West on the up
The West of England will also be looking to return winning ways (their last triumph was in 2009), and they send two bands very much on the up in Area champion Bratton Silver and qualifiers New Forest Brass, both of who are making solid progress under talented MDs.
That is also the case with two dark horses from the North of England in Area champion East Riding of Yorkshire, who came an impressive seventh last year off the early number 3 draw, and Ellington Colliery, who make their first appearance since 2002, but come off the back off a fine victory north of the border in Fife.
That just leaves the purposeful trio of Midlanders, with Area champion Rushden one of the pre-contest favourites if they repeat the type of form that gained them a podium finish at Butlins earlier this season.
Also confident of doing well should be Foss Dyke who were 9th at Skegness but have shown over the years that they can mix it with the best, whilst the famous banding name of Newhall has been making real progress in the last few years under the baton of the experienced Kevin Holdgate.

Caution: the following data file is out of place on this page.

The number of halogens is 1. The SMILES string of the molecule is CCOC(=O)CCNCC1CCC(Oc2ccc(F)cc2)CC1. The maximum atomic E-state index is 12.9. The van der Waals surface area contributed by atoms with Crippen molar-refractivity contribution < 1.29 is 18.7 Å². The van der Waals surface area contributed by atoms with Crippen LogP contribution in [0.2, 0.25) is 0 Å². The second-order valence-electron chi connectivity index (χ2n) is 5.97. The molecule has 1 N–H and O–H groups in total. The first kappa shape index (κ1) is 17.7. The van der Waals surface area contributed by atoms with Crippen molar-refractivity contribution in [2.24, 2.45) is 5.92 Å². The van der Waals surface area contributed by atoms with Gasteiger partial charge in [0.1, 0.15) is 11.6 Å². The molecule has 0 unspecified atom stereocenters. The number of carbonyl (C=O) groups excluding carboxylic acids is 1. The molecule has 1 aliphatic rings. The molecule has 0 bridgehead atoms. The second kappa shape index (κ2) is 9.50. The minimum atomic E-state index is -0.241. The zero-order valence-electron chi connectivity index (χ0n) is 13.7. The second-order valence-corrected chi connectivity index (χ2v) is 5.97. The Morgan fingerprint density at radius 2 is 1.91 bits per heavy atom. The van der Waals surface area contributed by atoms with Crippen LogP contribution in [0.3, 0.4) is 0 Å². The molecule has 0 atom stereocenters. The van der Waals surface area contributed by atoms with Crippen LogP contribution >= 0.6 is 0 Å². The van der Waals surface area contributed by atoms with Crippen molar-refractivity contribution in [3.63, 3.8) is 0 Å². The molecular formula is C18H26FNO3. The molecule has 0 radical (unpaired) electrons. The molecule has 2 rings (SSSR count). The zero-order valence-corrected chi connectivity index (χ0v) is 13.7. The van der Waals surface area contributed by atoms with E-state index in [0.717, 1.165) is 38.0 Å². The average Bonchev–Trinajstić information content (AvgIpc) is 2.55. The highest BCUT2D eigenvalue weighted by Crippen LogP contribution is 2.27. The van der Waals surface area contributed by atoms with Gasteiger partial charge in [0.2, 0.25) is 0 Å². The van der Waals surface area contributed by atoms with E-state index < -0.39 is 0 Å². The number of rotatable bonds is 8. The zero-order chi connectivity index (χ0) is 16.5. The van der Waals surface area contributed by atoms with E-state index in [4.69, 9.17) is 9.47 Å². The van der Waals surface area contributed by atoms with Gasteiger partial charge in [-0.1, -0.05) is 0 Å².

This is a close matched field of rivals in anyone’s book.
You can make a pretty persuasive case for any number of contenders to end up in the bar drinking celebratory shots of Russian vodka, but when it comes to sticky bum time it could well be Rushden Town that may just pip everyone to the title.
Close on their heels for us should be the likes of Ebbw Valley, Dinnington, Tullis Russell Mills Intermediate, Darwen and East Riding of Yorkshire with our dark horse of Grimsdyke.
1. Rushden Town
2. Ebbw Valley
3. Dinnington Colliery
4. Tullis Russell Mills Intermediate
6. East Riding of Yorkshire
Dark Horse: Grimsdyke